• Software should be like electricity – it should just work. The idea behind that metaphor: software development services are just a utility department, just as the the financial department, the cleaning department or help desk. Somewhere in the organization there’s a software development department that is doing the automation of our company.
    However software development isn’t a utility; software development is creating a new utility. The very act of introducing new software changes your organization, the way you do business. That doesn’t contradict with the saying ‘IT should be for the business and not the other way around’: IT changes your business, for the benefit of that business.
    Think of software development like designing a new device, whether a new kind of television, coffee machine or some type of sail boat. Or think of it like introducing a whole new way of doing accounting. Or introducing electric light when you’re used to gas lighting.
    Complexity varies per case, but in each case software development is complex and you can’t manage software development as a utility with fixed outcome using some
    KPIs and a few requirement documents. Your organization, the way you do business will change when new software is introduced and you can’t predict exactly how.
  • A lawyer – What would software development have to do with law? The work itself isn’t very similar – similarity is in how people could or should view professionals in law:
    • A lot of people study law (at least in the Netherlands), but few of them actually become lawyer at an official law firm. Similar, a lot of people have somehow learned to program, but few are actually good software engineers.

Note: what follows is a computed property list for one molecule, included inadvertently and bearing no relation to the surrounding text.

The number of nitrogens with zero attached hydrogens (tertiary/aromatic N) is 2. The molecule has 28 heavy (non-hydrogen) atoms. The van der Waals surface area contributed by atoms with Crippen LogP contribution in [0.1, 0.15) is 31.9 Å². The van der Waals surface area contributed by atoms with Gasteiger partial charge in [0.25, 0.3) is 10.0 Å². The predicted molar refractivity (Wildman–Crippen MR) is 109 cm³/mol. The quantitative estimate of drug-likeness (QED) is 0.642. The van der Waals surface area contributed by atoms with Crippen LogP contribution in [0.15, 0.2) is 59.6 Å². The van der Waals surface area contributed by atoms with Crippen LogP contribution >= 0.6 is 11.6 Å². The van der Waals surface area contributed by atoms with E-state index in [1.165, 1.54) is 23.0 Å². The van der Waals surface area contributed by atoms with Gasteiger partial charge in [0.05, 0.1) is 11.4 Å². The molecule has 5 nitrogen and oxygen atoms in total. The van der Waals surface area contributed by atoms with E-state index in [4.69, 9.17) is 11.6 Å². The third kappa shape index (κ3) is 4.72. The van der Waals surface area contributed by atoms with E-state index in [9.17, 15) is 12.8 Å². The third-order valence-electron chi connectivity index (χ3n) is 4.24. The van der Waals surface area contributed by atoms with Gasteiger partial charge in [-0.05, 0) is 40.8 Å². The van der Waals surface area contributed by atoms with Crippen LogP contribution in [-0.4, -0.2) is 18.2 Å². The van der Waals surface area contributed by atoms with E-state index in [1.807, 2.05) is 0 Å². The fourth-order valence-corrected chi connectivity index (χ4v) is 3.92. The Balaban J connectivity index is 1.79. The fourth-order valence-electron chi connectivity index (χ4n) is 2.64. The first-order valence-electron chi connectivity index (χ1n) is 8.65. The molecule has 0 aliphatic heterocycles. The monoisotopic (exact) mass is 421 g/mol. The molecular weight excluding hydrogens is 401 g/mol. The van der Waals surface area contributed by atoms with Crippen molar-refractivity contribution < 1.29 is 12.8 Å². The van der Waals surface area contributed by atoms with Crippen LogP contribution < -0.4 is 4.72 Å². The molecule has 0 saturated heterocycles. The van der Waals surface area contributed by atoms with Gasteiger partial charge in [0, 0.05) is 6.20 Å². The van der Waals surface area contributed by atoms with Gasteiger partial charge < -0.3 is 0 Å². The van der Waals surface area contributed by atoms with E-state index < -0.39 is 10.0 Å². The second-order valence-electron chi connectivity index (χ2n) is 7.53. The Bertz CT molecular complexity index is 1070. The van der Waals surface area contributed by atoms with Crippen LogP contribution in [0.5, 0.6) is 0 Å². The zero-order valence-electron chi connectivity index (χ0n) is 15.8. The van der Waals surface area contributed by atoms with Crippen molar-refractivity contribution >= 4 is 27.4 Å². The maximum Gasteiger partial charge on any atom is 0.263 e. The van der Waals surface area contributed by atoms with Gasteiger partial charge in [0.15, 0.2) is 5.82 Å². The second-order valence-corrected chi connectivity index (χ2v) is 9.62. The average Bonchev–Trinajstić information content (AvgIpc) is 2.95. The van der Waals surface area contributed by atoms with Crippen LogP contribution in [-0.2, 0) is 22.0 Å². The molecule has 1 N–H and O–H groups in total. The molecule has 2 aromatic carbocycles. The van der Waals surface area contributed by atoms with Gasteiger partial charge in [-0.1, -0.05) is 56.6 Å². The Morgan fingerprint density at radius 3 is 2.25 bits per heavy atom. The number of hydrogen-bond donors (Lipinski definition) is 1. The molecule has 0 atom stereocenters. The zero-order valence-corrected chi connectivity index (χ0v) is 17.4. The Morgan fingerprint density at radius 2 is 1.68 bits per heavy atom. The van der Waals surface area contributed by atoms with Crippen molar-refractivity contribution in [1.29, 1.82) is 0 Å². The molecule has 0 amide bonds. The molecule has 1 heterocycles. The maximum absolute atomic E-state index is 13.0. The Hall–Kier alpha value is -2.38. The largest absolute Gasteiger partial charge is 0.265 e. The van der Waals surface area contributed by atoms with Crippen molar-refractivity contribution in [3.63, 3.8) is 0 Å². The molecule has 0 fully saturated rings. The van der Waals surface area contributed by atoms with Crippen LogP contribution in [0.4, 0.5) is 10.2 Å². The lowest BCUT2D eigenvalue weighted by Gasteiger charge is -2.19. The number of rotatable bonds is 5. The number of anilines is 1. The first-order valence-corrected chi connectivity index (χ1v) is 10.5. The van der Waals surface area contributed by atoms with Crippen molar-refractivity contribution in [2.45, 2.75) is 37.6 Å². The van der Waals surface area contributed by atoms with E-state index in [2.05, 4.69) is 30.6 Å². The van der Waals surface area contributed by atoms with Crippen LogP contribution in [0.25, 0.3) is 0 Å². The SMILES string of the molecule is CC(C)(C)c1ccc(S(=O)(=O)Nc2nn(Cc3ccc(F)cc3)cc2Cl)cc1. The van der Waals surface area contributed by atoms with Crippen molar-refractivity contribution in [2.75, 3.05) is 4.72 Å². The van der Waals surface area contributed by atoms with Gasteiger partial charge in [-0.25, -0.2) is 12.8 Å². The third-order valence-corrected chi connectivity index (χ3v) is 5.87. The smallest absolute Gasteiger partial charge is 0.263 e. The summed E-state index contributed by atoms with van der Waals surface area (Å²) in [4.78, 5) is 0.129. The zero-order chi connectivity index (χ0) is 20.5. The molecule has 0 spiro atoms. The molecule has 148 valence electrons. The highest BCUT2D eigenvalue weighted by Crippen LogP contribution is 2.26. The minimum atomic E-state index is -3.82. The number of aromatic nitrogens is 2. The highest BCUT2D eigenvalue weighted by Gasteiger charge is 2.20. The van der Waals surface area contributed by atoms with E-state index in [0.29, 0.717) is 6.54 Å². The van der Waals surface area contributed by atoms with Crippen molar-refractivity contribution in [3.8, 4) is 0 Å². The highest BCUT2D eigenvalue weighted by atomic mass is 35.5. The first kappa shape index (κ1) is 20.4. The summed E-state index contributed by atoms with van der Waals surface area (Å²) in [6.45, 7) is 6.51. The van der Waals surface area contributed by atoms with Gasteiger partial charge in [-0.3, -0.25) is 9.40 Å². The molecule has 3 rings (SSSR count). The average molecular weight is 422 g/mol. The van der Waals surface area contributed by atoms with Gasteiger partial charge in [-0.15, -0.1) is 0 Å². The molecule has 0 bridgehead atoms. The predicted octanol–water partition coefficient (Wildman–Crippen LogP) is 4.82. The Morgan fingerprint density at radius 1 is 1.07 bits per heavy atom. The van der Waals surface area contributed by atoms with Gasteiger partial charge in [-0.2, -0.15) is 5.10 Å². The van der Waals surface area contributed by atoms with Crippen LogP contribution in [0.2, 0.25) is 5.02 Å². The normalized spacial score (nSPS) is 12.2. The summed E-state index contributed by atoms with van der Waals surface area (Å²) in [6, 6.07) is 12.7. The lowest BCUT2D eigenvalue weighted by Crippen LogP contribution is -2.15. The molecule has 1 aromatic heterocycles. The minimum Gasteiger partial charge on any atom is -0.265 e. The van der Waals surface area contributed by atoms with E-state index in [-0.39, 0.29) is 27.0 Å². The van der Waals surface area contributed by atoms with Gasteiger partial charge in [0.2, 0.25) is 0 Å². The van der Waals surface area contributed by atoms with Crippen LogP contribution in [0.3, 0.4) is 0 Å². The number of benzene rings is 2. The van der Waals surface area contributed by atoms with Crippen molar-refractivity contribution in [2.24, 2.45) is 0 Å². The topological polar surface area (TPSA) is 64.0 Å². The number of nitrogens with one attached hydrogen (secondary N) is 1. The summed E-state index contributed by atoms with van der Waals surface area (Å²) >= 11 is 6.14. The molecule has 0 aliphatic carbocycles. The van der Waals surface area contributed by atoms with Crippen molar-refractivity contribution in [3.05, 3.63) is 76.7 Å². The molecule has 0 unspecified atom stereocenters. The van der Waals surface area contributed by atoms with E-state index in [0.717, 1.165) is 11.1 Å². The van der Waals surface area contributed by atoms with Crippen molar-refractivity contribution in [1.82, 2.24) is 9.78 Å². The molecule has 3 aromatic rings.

Also, a lot of mediocre software engineers do not equal one good software engineer, just as is the case you’ll have a much smaller chance to win in court when you take with you a lot of mediocre lawyers. Hiring good software engineers will eventually save you more money than by hiring cheap software engineers.
    • A good lawyer at the very least combines analytical skills with in depth knowledge of laws in the subject he’s specialized. He (or she) reads a lot of on other cases, legal magazines, newly issued laws, etc. He will do his best for the client, but a good lawyer won’t do literally what the client asks him too – certainly if the client asks him to do something immoral or what could be very bad for the outcome of the case.
      Similar, a software engineer should focus on good end-result – creating customer value. He shouldn’t promise something immoral or impossible, like promising we’ll get this done in-time, in-budget and according to your specification’ (when the specification is, as virtually always, to vague and ambiguous in advance to promise such a thing).
      When the customer asks something which is in the end bad for the end-result, such as to skip testing or leave the integration server for a later time, a good software engineer should refuse to proceed.